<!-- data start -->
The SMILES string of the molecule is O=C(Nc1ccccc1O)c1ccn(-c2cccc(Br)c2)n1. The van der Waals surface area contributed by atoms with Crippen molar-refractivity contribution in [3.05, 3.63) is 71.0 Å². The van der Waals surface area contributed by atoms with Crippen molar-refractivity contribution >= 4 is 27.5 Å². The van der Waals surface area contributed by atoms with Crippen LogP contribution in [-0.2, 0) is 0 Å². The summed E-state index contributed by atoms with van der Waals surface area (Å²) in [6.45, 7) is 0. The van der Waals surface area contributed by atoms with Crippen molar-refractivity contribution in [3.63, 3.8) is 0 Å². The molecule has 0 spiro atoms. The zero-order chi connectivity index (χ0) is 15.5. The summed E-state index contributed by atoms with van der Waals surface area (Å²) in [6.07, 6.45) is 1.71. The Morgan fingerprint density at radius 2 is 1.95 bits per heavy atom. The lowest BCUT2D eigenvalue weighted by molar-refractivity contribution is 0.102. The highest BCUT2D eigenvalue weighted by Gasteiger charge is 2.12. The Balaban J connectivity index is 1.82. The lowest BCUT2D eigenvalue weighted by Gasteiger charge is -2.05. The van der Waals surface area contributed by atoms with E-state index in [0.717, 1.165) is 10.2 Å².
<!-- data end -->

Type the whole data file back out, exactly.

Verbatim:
The SMILES string of the molecule is O=C(Nc1ccccc1O)c1ccn(-c2cccc(Br)c2)n1. The van der Waals surface area contributed by atoms with Crippen molar-refractivity contribution in [3.05, 3.63) is 71.0 Å². The van der Waals surface area contributed by atoms with Crippen molar-refractivity contribution >= 4 is 27.5 Å². The van der Waals surface area contributed by atoms with Crippen LogP contribution in [-0.2, 0) is 0 Å². The summed E-state index contributed by atoms with van der Waals surface area (Å²) in [6.45, 7) is 0. The van der Waals surface area contributed by atoms with Crippen molar-refractivity contribution in [3.63, 3.8) is 0 Å². The molecule has 0 spiro atoms. The zero-order chi connectivity index (χ0) is 15.5. The summed E-state index contributed by atoms with van der Waals surface area (Å²) in [6.07, 6.45) is 1.71. The Morgan fingerprint density at radius 2 is 1.95 bits per heavy atom. The lowest BCUT2D eigenvalue weighted by molar-refractivity contribution is 0.102. The highest BCUT2D eigenvalue weighted by Gasteiger charge is 2.12. The Balaban J connectivity index is 1.82. The lowest BCUT2D eigenvalue weighted by Gasteiger charge is -2.05. The van der Waals surface area contributed by atoms with E-state index in [0.717, 1.165) is 10.2 Å².